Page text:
PNL Volume 16 1984
Veitenheimer, E. E. and E. T. Gritton Department of Agronomy
University of Wisconsin, Madison, WI USA
In spite of the vital role roots play in the life cycle of a plant,
very little is known about the range of heritable variation for rooting
habit in peas. We therefore undertook a series of studies in an effort
to expand our knowledge of the pea root system.
Various shoot and root characteristics were measured on 42 diverse
genotypes grown in nutrient solution for one month. Freezing and can-
ning cultivars, breeding lines, and 28 uprooting-resistant and root-rot
tolerant lines from G. A. Marx were included. Highly significant
variability for most shoot and root parameters was found (Table 1).
Many significant, positive correlations were found among the shoot and
root parameters. The length of the primary root, length to the last
lateral, average lateral length, root volume, and root fresh and dry
weights were all highly, positively correlated. No correlation was
found between a plant's previously expressed tolerance to root rot
(Aphanomyces euteiches Drechs.) and its root morphology.
In order to identify the proper experimental procedure to use in
future studies, four pea lines were grown in four different culture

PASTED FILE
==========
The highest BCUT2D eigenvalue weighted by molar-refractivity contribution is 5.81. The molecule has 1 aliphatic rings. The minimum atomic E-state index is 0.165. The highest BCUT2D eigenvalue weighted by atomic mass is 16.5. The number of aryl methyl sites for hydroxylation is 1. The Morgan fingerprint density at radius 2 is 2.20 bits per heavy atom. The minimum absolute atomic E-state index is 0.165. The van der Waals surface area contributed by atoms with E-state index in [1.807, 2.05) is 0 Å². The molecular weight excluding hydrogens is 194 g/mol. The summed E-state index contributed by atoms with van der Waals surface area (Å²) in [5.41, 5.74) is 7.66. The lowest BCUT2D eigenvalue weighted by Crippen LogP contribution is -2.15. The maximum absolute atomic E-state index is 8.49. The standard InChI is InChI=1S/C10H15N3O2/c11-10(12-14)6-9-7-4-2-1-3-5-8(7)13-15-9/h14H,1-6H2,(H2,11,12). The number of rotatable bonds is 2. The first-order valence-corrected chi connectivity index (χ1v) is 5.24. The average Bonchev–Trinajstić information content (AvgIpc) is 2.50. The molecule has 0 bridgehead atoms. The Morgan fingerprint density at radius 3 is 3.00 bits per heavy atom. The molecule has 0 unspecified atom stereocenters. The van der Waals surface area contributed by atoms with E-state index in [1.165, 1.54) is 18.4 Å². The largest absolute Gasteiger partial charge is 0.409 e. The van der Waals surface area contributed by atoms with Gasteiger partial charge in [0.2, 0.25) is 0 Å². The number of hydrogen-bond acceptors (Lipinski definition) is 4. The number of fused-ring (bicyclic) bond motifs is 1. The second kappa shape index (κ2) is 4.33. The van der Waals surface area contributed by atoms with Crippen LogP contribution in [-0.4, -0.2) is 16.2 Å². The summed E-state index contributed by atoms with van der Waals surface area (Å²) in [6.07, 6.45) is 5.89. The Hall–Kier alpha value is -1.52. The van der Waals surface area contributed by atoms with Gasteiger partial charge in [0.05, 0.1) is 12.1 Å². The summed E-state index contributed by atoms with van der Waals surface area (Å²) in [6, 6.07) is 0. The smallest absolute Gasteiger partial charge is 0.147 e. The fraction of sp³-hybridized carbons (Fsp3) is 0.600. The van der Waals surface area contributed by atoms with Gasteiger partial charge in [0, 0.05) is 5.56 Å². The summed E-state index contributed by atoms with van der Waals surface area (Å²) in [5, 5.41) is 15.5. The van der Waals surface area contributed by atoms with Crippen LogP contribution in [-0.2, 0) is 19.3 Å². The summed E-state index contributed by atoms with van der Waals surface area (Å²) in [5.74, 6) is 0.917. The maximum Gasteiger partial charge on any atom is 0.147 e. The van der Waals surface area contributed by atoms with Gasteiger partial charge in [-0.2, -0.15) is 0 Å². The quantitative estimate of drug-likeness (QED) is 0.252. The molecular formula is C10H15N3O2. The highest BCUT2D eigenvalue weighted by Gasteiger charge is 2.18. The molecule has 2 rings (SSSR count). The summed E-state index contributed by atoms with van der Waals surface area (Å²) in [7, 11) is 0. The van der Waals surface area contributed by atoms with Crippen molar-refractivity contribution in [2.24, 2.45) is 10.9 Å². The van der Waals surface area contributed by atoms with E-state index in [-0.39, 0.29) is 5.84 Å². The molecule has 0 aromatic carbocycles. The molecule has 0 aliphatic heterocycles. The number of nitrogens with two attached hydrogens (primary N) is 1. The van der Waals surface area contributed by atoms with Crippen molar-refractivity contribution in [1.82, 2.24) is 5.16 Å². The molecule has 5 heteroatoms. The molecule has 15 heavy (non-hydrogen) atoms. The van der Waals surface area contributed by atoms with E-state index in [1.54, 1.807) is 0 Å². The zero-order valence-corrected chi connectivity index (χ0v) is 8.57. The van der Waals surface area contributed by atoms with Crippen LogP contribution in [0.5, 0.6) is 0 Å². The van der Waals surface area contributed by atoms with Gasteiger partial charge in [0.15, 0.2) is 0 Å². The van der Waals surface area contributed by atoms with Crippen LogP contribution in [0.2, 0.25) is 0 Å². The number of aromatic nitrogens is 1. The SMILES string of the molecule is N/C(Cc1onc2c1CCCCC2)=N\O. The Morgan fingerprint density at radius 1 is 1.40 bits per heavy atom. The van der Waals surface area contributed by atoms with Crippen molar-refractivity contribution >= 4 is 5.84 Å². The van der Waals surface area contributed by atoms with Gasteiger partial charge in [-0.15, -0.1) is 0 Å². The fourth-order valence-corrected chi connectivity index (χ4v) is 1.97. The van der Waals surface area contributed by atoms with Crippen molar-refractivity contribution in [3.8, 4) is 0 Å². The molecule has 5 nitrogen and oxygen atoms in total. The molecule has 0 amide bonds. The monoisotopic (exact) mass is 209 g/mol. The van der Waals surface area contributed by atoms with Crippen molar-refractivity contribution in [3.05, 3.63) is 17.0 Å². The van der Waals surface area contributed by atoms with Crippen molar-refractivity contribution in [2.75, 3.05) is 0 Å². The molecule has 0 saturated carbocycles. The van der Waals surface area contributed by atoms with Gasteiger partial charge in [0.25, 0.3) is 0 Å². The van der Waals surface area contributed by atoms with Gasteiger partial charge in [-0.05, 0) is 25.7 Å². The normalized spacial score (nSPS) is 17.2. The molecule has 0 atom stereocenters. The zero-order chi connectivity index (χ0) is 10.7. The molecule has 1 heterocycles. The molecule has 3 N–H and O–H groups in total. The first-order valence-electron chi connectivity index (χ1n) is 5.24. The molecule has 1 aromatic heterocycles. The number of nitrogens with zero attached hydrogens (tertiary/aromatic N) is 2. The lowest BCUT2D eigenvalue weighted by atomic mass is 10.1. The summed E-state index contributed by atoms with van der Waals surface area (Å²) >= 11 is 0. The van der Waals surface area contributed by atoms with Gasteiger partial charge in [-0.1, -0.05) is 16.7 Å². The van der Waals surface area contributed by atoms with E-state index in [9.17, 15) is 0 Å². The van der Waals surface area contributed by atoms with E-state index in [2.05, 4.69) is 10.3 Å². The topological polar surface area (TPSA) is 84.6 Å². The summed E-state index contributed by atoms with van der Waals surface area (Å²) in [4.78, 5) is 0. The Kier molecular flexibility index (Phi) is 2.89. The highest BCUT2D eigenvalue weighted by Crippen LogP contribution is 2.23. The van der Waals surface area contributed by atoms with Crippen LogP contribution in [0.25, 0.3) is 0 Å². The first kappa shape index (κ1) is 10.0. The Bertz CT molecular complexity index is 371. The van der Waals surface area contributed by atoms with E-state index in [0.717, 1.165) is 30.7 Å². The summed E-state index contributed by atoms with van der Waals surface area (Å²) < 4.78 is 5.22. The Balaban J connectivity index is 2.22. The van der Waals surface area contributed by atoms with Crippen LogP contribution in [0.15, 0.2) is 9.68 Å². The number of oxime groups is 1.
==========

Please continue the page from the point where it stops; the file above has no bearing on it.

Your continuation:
media (hydroponics, vermiculite, sand, and a soil/sand mix) and har-
vested at three different growth stages (9th node, flowering, and 28
days after flowering). The growth stage and culture medium had a sig-
nificant effect on entry rankings for various root traits. We
concluded, therefore, that pea root studies that are to have application
to the field should be undertaken using a soil-based medium.
Lines with root systems larger than any previously tested were
identified in greenhouse tests uitilizing soil-filled clay pots. Four
lines were chosen for a field study involving six replications in a
randomized complete block design. Each replication consisted of a nine-
plant grid with plants 15cm apart. At flowering the root system of the
center plants were dug using a core sampler 25cm in diameter and 30cm
deep. Two soil cores per plant were separately soaked overnight, poured
into screenlined boxes, and all the soil and debris were washed away.
Results are shown in Table 2. Relative differences obtained in the
field study were comparable to those obtained in the greenhouse test.
We have begun crossing lines with larger root systems to currently
grown varieties and breeding lines. A generation means analysis should
provide information on relative gene effects and heritability of root
volume and root dry weight. In addition to providing new basic
knowledge about the pea root system, studies such as these could prove
useful in improving water and mineral uptake and increasing tolerance to
root diseases.
74 PNL Volume 16 1984
Table 1. Ranges of root characteristics measured on 42 pea lines grown
in hydroponics for one month.
Table 2. Average values for shoot and root characteristics of field-
grown peas sampled at flowering (Arlington, 1982).